Despite attempt to block loan of ‘Vitruvian Man,’ drawing heads to the Louvre

Despite attempt to block loan of ‘Vitruvian Man,’ drawing heads to the Louvre
Leonardo da Vinci, 'Vitruvian Man', c. 1492. Courtesy Wikimedia Commons.
Must see  -   Exhibitions

Just a week before the start of the Louvre’s much-anticipated blockbuster exhibition of works by Leonardo da Vinci, an Italian court threw out an appeal put forth two weeks ago that sought to keep the Vitruvian Man in Venice. With the court’s October 16th ruling, the drawing will make its way from Venice to Paris in preparation for the show, and at long last, this might be the final hiccup in the swapping saga between Italy and France.

The appeal was brought forth by Italia Nostra, an Italian heritage group, just over a week ago in a last-ditch effort to stop the loan of the drawing after a deal was signed on September 24th by Italian and French cultural ministers. In their appeal, Italia Nostra said that the drawing was far too fragile to make the journey and that it should remain in Venice at the Accademia Galleries. The Vitruvian Man is a part of the Venetian gallery’s principal collection, which consists of just 16 works, another point referenced in their attempt to keep the work in place. Both issues would coincide with an Italian law that forbids the loan of works that are ‘susceptible to damage during transportation, or in unfavourable environmental condition.’ The law also states that loaning works that are part of a principal collection is also not allowed.

For more on this story read:

Italy blocks deal to lend works by da Vinci to the Louvre in 2019

Despite their pleas, the Italian court decided to move forward with the loan stating that other works from the Accademia Galleries’ principal collection have been loaned in the past and therefore, the Vitruvian Man should not be treated differently. Moreover, the drawing will be in the Louvre’s exhibition when it starts on October 24th but will be included for just eight weeks. When it leaves the exhibition on December 14th, the exhibition will continue on until mid-February.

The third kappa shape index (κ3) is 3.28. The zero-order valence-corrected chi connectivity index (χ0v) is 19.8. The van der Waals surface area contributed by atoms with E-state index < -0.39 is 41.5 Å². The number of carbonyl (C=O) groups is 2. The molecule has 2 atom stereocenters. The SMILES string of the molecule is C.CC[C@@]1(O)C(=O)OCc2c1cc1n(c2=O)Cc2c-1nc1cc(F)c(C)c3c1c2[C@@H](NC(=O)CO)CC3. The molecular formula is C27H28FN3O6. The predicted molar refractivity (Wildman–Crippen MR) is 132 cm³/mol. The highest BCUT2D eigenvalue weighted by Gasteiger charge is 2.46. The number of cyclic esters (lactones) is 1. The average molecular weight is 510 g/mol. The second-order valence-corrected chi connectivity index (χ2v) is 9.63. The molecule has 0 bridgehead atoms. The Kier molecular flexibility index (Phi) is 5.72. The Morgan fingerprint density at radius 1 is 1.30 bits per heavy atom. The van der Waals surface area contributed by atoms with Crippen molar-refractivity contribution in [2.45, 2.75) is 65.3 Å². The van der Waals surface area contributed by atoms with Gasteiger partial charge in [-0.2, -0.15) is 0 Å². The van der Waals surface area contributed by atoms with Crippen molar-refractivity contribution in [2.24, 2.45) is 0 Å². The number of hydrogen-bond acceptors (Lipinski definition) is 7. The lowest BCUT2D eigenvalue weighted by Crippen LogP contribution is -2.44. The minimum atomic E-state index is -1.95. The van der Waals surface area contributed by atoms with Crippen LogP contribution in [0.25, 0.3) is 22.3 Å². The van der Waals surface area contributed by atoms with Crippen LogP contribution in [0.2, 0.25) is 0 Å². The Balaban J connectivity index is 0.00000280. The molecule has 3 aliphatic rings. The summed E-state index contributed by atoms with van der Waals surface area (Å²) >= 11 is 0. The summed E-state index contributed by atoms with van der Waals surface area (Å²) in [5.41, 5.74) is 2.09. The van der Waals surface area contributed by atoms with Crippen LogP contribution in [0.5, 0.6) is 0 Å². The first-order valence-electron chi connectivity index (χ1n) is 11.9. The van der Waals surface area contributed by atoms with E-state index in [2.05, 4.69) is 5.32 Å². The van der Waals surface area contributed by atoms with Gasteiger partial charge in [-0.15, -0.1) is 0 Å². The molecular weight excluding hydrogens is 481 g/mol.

The Vitruvian Man is rarely displayed as it is very light sensitive and after it is, the drawing will go into a long period of conservation. The work was shown earlier this year in an exhibition at the Accademia, but before that, it was last shown in 2013. Since it will now be shown two time in the same year, it is likely to receive extended conservation upon its return to Venice.

After the court made its decision, Italia Nostra released a statement saying, ‘Today is not a good day for protection in Italy.’ Their sentiments were surely echoed by others who have in the past expressed concern for loaning out the drawing. However, some, like Eike Schmidt, director of the Uffizi, have differing thoughts. When asked about two works that are deemed ‘immovable’ at the Uffizi but are to be included in the Louvre’s exhibition, Schmidt told the New York Times ‘from a conservation point of view, it made no difference if [the works] are exhibited in Florence, Rome, Venice or Paris.’ He continued saying that otherwise, ‘It’s like the gold in Fort Knox: beautiful, but no one can see it.’

When the loans are all finalized for the Louvre, it will finally begin the official loan process between France and Italy, which has been a huge point of contention over the past two years. After the da Vincis are loaned, France has agreed to reciprocate by sending a number of works by Raphael to Italy next year in anticipation of exhibition celebrating the anniversary of his death.